Indonesia’s demand for US mining giant Freeport McMoRan Inc. (FCX) to sell down its controlling stake in its Indonesian unit is moving closer to the deadline for the two parties to come up with an amicable agreement.
With the two parties having agreed to settle all their differences by October or risk either party taking the dispute to international arbitration, the divestment issue is now taking the center stage.
Finance Minister Sri Mulyani Indrawati is spearheading the negotiation for the divestment of FCX shares in gold and copper miner PT Freeport Indonesia (PTFI), which operates Grasberg, the world’s biggest gold mine in Indonesia’s poorest province, Papua.
Sri Mulyani has thus far refused to reveal the state of progress in the divestment negotiation after she held a meeting with Energy and Mineral Resources Minister Ignasius Jonan last week.
Complicating the matter, the divestment process also concerns Rio Tinto. The Anglo-Australian company and world’s second-biggest miner has a stock option in PTFI under an unincorporated joint venture with FCX.
PTFI has been in a deadlock over its future operations in the country, as the government demands a conversion of its Contract of Work (CoW) signed in 1991, and is set to expire in 2021, into a special mining license (IUPK).
Such a move would annul the company’s long-term investment stability guarantee provided in the CoW, while also forcing it to build a smelter within five years and reduce the stake held by FCX so that national entities own at least 51 percent.
The dispute, which led to a temporary stoppage in PTFI’s copper concentrate exports in the January-April period, has forced Rio Tinto to reconsider its option to enlarge its ownership in PTFI.
“Yes, it’s possible [for Rio Tinto to walk away from the option],” Sammy Hamzah, the Indonesian Employers Association (Apindo) energy and mineral resources chairman and the non-executive director of Rio Tinto Indonesia, told The Jakarta Post recently.
Rio Tinto CEO Jean-Sebastian Jacques said in February, as reported by Reuters, that Grasberg might not be a world-class mining investment, especially considering the dispute involving PTFI and the government.
Sammy pointed out the same issue, as he said it seemed the government was doing everything it could to force its will on PTFI, even if that may breach the CoW.
“The two parties should have equal rights under the contract. If one is more powerful than the other and is able to change the commitment whenever it wants, what’s the point?” Sammy asked.
In 1996, FCX and Rio Tinto established an unincorporated joint venture, paving the way for the latter to control 40 percent in PTFI’s CoW and the option to participate in 40 percent of any other future exploration projects in Papua.
Under the agreement, Rio Tinto has a 40 percent interest in certain assets and future production exceeding specified annual amounts of copper, gold and silver through 2022 in Grasberg’s Block A, and, after 2022, a 40 percent interest in all production from Block A.
All of PTFI’s proven and probable reserves and all its mining operations are located in the 9996-hectare Block A.
Under the arrangement, Rio Tinto funded US$100 million in 1996 for approved exploration costs in the areas covered by PTFI and Eastern Minerals, which also conducts mineral exploration activities in Papua. The exploration costs in the joint venture are shared 60/40 by FCX and Rio Tinto.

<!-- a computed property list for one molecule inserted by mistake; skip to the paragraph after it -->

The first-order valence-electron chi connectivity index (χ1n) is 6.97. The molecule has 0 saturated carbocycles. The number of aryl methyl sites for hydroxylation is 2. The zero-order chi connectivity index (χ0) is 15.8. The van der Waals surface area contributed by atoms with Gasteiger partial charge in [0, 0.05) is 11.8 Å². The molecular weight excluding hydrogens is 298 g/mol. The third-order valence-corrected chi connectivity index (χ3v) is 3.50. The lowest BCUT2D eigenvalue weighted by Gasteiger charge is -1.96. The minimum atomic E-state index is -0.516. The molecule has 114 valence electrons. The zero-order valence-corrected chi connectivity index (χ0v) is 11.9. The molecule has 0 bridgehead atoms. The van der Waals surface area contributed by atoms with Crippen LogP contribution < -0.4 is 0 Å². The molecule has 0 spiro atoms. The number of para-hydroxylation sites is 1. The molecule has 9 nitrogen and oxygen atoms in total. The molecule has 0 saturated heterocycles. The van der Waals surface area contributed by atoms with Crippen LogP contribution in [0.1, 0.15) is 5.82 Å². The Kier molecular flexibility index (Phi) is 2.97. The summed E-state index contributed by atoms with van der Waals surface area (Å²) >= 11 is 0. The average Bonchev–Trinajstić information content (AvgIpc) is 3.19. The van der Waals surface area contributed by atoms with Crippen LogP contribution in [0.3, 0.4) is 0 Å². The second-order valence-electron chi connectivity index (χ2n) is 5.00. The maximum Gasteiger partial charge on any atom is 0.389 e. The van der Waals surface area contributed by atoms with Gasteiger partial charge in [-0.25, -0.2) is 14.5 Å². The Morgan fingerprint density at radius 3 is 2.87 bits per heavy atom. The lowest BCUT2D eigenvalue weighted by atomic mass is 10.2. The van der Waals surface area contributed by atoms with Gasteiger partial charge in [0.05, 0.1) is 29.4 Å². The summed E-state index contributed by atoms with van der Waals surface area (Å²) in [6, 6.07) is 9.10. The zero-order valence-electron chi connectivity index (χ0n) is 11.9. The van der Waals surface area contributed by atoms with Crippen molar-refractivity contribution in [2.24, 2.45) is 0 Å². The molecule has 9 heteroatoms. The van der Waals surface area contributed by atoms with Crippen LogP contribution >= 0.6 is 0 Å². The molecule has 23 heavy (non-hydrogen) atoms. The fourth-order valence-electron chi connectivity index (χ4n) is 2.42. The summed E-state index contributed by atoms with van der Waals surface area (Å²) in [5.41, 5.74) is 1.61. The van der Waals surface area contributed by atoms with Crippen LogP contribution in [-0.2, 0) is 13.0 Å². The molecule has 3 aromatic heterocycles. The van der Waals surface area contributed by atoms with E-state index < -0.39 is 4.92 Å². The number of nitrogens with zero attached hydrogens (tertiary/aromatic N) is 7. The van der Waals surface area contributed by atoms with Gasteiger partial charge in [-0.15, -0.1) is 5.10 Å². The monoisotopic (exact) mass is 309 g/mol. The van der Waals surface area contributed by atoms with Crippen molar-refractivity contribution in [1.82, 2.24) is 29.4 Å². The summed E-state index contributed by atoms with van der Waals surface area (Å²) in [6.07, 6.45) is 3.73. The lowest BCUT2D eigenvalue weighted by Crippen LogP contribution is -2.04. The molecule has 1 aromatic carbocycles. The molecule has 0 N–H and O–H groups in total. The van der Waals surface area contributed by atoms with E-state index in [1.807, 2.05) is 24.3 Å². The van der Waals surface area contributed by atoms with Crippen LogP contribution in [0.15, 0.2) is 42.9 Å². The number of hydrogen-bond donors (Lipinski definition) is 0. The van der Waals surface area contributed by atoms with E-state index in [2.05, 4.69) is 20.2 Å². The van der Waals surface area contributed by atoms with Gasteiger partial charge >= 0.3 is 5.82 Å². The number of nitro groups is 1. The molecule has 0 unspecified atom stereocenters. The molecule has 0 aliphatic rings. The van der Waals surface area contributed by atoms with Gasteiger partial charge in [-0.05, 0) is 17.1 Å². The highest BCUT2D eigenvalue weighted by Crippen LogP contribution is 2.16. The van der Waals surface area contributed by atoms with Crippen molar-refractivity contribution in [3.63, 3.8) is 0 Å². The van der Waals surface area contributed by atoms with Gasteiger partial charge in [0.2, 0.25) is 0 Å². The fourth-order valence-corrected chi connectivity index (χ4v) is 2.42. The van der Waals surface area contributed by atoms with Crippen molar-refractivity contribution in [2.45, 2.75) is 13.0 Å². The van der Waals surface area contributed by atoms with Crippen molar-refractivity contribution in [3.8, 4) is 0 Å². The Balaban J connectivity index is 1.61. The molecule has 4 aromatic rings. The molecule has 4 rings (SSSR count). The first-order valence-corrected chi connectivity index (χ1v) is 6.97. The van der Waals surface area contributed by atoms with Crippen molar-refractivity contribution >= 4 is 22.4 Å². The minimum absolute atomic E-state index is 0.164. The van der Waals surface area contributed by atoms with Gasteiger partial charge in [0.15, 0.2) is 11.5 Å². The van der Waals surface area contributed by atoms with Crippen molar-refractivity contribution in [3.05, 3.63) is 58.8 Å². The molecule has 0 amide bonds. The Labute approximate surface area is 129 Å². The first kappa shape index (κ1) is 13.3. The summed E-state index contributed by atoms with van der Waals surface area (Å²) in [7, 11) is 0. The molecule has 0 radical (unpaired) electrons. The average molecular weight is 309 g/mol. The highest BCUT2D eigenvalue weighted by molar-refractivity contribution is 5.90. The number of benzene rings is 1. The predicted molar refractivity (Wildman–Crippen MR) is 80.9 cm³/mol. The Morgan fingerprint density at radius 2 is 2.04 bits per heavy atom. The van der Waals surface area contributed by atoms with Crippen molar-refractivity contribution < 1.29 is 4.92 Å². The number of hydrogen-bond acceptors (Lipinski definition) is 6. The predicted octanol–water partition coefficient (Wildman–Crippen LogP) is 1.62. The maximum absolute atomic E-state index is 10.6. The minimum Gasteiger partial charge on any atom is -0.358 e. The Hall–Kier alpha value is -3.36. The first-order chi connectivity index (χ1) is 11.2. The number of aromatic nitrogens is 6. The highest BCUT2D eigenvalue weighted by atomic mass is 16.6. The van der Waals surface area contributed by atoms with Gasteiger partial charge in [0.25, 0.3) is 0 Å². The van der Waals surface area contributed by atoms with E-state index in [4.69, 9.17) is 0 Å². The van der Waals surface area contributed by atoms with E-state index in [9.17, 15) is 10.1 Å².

Sammy said Rio Tinto signed the joint venture agreement with FCX because PTFI’s CoW stated that the government could not unreasonably withhold the approval of a contract extension after 2021.
“That means that if no fatal problem occurs, the government cannot reject a proposal of contract extension by PTFI,” Sammy said.
The divestment obligation further complicates the problem.
The previous administration had decided to revise it to only 30 percent for Indonesian entities through the issuance of Government Regulation (PP) No. 77/2014, before the current administration reversed the course earlier this year with PP No. 1/2017.
PTFI has also proposed a plan to go public by floating some of its shares on the Indonesia Stock Exchange (IDX), paving the way for various investors, including Rio Tinto, to grab the company’s shares. However, the government has stated that it is unlikely to accept such a plan.
At present, FCX owns 90.64 percent of PTFI, while merely 9.36 percent is owned by the government.
- Sukhyar, who served as the Energy and Mineral Resources Ministry’s director general for minerals and coal from December 2013 to April 2015, said the previous administration had decided to lower the divestment requirement to 30 percent in return for PTFI’s commitment to develop Grasberg’s underground mine.
“[PTFI] never imagined that the investment for the underground mine in Papua would be so big when it signed the CoW in 1991, resulting in a longer payback period for the company. That’s the explanation from PTFI’s former CEOs to us,” Sukhyar told the Post.
PTFI spokesperson Riza Pratama also previously said that the company expected its contract to be extended until 2041 so that it could continue its investment on the underground Grasberg mine worth $15 billion, $7 billion of which had been disbursed in the 2004-2016 period.
Sammy also reminded the government to immediately prepare for the transition of PTFI’s ownership as there were only three mining companies in the world that had the technology needed to operate and develop the underground Grasberg mine, namely Rio Tinto, FCX and the world’s largest copper miner, Codelco.
Source: Viriya P. Singgih / The Jakarta Post
14 August 2015